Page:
# F# Seq Examples: Seq.sum, Seq.where

Use the Seq module and evaluate sequences with methods like sum and where.**Seq.** First comes 1, then 2, then 10. This is a sequence. In F# we use the Seq module on elements that are in IEnumerable collections. With seq we generate things as needed (lazily).

**With helpful methods,** like sum, we count up the values of a collection. And Seq.where is more complex. It receives a Predicate, which we can specify with the fun keyword.

**Sum example.** Here we introduce an int list. With Seq.sum we sum up the values in this collection. The sum of all the elements is 63. Notice how no for-loop is used.

**Instead:** The Seq.sum uses a declarative style of programming. It accepts one argument, the sequence we want to sum up.

**F# program that uses Seq.sum**
let positions = [1; 2; 10; 20; 30]*
// Sum the elements in the list.
*let sum = __Seq.sum__ positions
printfn *"%A"* sum
**Output**
63

**Where.** Here we add some complexity. We use the where method. We first create a list of ints that go from 0 to 10 inclusive. This list has 11 elements in it.

**Fun:** We use the fun keyword to create a function that we pass to the where method. Our function receives one argument "b."

**And:** The fun returns true if the argument is greater than or equal to 5. So we get a list where all elements are at least 5.

**F# program that uses Seq.where**
let positions = [0 .. 10]*
// Get elements that are greater than or equal to 5.
*let result = __Seq.where__ (fun b -> (b >= 5)) positions
printfn "%A" result
**Output**
seq [5; 6; 7; 8; ...]

**Seq, yield.** This example uses a seq construct to create a lazily-evaluated sequence. We use a for-loop to create a series of numbers. We iterate over 10 past the start argument.

**Yield:** The yield keyword "returns" the number into the sequence during evaluation.

**Lazy:** Many of us are lazy. But for a seq, this is a useful feature: values are only generated as they are needed.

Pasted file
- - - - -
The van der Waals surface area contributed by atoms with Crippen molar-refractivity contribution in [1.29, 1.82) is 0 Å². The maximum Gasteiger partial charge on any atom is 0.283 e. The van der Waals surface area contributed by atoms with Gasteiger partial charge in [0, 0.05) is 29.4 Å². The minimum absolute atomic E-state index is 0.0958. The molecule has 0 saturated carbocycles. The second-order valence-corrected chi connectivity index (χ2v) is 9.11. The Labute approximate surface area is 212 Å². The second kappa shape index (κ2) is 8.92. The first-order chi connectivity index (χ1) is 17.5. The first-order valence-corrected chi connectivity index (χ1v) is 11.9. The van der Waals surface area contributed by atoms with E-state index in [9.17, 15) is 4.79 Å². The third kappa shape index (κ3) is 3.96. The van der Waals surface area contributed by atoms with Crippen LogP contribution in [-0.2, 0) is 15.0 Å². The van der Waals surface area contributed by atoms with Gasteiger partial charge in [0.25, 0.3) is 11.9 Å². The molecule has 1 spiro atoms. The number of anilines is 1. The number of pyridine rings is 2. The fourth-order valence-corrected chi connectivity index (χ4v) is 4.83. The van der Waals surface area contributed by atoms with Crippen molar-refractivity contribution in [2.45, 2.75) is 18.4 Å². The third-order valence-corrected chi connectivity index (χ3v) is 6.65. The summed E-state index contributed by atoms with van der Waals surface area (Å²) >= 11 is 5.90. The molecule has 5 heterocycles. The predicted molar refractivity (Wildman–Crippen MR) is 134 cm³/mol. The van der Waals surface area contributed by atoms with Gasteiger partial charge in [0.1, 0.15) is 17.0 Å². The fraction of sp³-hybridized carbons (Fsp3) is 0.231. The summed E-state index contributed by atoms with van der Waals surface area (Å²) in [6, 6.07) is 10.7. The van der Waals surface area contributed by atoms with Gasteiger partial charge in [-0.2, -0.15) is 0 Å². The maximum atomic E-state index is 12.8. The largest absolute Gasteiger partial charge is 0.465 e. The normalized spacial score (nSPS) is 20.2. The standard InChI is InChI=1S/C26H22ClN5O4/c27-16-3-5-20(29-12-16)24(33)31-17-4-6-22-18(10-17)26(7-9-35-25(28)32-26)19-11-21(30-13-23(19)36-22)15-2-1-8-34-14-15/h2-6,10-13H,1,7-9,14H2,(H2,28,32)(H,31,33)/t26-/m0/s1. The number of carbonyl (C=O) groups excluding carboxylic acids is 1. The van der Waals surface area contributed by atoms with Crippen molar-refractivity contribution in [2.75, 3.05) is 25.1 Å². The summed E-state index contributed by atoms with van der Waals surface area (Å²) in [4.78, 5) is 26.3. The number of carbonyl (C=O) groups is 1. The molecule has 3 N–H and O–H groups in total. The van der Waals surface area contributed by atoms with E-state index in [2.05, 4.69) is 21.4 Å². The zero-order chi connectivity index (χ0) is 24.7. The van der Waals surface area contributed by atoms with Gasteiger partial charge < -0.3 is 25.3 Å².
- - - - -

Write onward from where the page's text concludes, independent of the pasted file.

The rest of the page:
**F# program that uses seq, yield**
*// Compose doubledNumbers function with one argument.
// ... The whitespace is important.
*let doubledNumbers start =
__seq__ { for start in start .. start + 10 do
yield start
}*
// Call the doubledNumbers function.
*let example = __doubledNumbers__ 5*
// Print the first few numbers of the sequence.
*printfn *"%A"* example*
// Print the entire sequence.
*for n in example do
printfn *"%A"* n
**Output**
seq [5; 6; 7; 8; ...]
5
6
7
8
9
10
11
12
13
14
15

**List comprehension.** We can omit the seq keyword when specifying a sequence comprehension. Inside square brackets, we specify a loop that yields the sequence's elements.

**Tip:** This is list comprehension. The sequence is evaluated and the type of the "odds" variable is "int list."

List**If not:** We use an if-not statement to test that each number is not even. Logically this yields odd numbers.

If not**F# program that uses sequence comprehension, for loop**
*// Use sequence comprehension to generate odd numbers.
// ... Find odd numbers between 0 and 10 inclusive.
*let odds = [__for__ number = 0 to 10 do
if not (number % 2 = 0) then
yield number]*
// Print results.
*printfn "%A" odds
**Output**
[1; 3; 5; 7; 9]

**An indent issue.** When using seq blocks, we must be careful with indentation. It is usually a good idea to line up lines at the same indent level as the previous line.

**Text:**
Warning FS0058: Possible incorrect indentation:
this token is offside of context started at position.
Try indenting this token further or using standard
formatting conventions.

**Distinct.** The Seq.distinct function removes duplicates from a list. This makes some code simpler. With Seq.distinctBy we can transform elements before making them distinct.

Seq.distinct: remove duplicates

**With Seq,** a module, we call functions on sequences like collections. We pass functions (lambda expressions) to some of the methods like where. This is powerful and expressive code.

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